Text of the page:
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Toxic flame retardants don’t need to be in furniture | COMMENTARY

Foam that contains fire retardants is visible within a piece of furniture,
Foam that contains fire retardants is visible within a piece of furniture, (Alex Garcia / Chicago Tribune)

Maryland has many good reasons for wanting to protect the health of its residents and environment by banning toxic flame retardants that have historically been required in many products in the name of fire safety. We now know that these requirements have led to growing health concerns for product purchasers and firefighters just doing their jobs.

Legislation sponsored by Sen. Guy Guzzone, a Howard County Democrat, and Del. Bonnie Cullison, a Montgomery County Democrat, would do just that. The much needed legislation could save lives, protect workers, preserve the environment and improve fire safety by prohibiting the sale of children’s products, mattresses and upholstered furniture that contain toxic flame retardants.

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For decades, flame retardants have been used in everything from furniture to children’s products, driven by regulations that haven’t actually ended up doing much to protect consumers. These toxic chemicals have been linked to cancer, thyroid disruption, memory and learning problems, delayed mental and physical development, and reduced fertility. The chemicals migrate into household dust that gets ingested and inhaled by humans and pets. As a result, they are now ubiquitous in our households and workplaces, and have steadily built up in the environment and in humans.

Infants and firefighters face especially high exposure risks. Children are particularly vulnerable because their brains and reproductive organs are still developing. They come into greater contact with household dust than adults from crawling on the floor and frequently putting their hands in their mouths. These chemicals also show up in the breast milk of nursing mothers.

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Firefighters face especially high exposure to toxic flame retardants because they are used in many products that, when burned in fires, become even more toxic. Firefighters are rightfully concerned because they face higher levels of cancer compared to the general population. The Baltimore Sun’s front-page story on Oct. 24, 2019, detailed not only the rise in cancers in firefighters, but also the cost to Baltimore City and surrounding counties as they purchase additional equipment to reduce the risk to their personnel. It makes sense to reduce that risk and financial burden by expecting manufacturers to keep these toxic chemicals out of furniture and other products in the first place.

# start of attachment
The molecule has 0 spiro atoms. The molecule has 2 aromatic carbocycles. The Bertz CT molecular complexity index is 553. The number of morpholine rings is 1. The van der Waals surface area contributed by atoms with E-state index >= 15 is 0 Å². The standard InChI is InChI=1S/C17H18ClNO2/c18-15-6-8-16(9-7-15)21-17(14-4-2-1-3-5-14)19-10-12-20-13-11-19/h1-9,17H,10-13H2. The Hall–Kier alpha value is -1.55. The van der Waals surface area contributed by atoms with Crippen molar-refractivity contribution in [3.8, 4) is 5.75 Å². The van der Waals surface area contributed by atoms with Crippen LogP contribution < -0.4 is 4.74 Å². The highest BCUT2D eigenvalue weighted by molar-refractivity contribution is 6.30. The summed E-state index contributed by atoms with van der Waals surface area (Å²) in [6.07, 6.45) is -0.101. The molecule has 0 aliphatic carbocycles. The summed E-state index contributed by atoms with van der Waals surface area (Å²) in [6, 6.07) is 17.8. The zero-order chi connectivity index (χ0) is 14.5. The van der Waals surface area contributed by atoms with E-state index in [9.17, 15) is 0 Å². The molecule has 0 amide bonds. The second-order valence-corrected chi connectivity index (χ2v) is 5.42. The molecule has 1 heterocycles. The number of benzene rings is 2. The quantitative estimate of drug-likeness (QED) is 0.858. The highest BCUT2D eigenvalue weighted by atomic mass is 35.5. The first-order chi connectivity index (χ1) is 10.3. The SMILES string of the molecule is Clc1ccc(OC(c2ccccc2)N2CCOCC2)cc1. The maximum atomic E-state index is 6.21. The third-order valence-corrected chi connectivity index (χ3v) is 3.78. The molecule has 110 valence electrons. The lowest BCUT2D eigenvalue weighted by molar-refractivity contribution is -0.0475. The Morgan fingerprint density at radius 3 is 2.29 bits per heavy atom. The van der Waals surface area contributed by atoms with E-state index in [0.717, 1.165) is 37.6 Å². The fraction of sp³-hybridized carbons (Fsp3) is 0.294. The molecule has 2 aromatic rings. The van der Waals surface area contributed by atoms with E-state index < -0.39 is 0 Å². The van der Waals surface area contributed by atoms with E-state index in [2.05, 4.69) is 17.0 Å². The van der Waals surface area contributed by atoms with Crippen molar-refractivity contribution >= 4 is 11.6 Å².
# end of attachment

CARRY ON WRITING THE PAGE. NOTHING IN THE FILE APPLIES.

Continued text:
In 2017, the U.S. Consumer Product Safety Commission became concerned about the public health risks posed by toxic flame retardants and issued guidance urging manufacturers to eliminate them from children’s products, mattresses and mattress pads and upholstered home furniture. It also urged importers, distributors and retailers to obtain assurances from manufacturers that such products are free of toxic flame retardants before purchasing such products for resale to consumers. The Consumer Product Safety Commission urged consumers, especially those who are pregnant or have young children, to obtain assurances from retailers that any products they consider purchasing do not contain such flame retardants.

On top of everything, according to research by the Green Science Policy Institute and others, these chemicals provide no meaningful fire safety benefit. The furniture industry has been at the forefront of efforts to change the regulations and get hazardous flame retardants out of furniture, working with public health and consumer groups in California and elsewhere to ensure that flame retardants are no longer required in furniture. Our efforts are working as the vast majority of furniture in the United States today does not contain flame retardant chemicals. The remaining uses can and should be ended.

Maryland and other states have taken previous steps to ban individual flame retardants, but use has shifted to other chemicals, resulting in people continuing to be exposed. The legislation being considered would eliminate all forms of needless chemicals. It is estimated that more than 80% of upholstered furniture is already produced without toxic flame retardants and moving to 100% is well within reach.

California has successfully banned these chemicals, and we encourage Maryland to adopt the proposed legislation, which is based on the California model. This legislation would make businesses, consumers and firefighters safer throughout Maryland, and replicating the California requirements will make the transition for all manufacturers much easier and quicker. We urge the General Assembly and Gov. Larry Hogan to act without delay.

Brad Miller (bmiller@bifma.org) is the director of advocacy & sustainability for BIFMA, the non-profit trade association for business and institutional furniture manufacturers.

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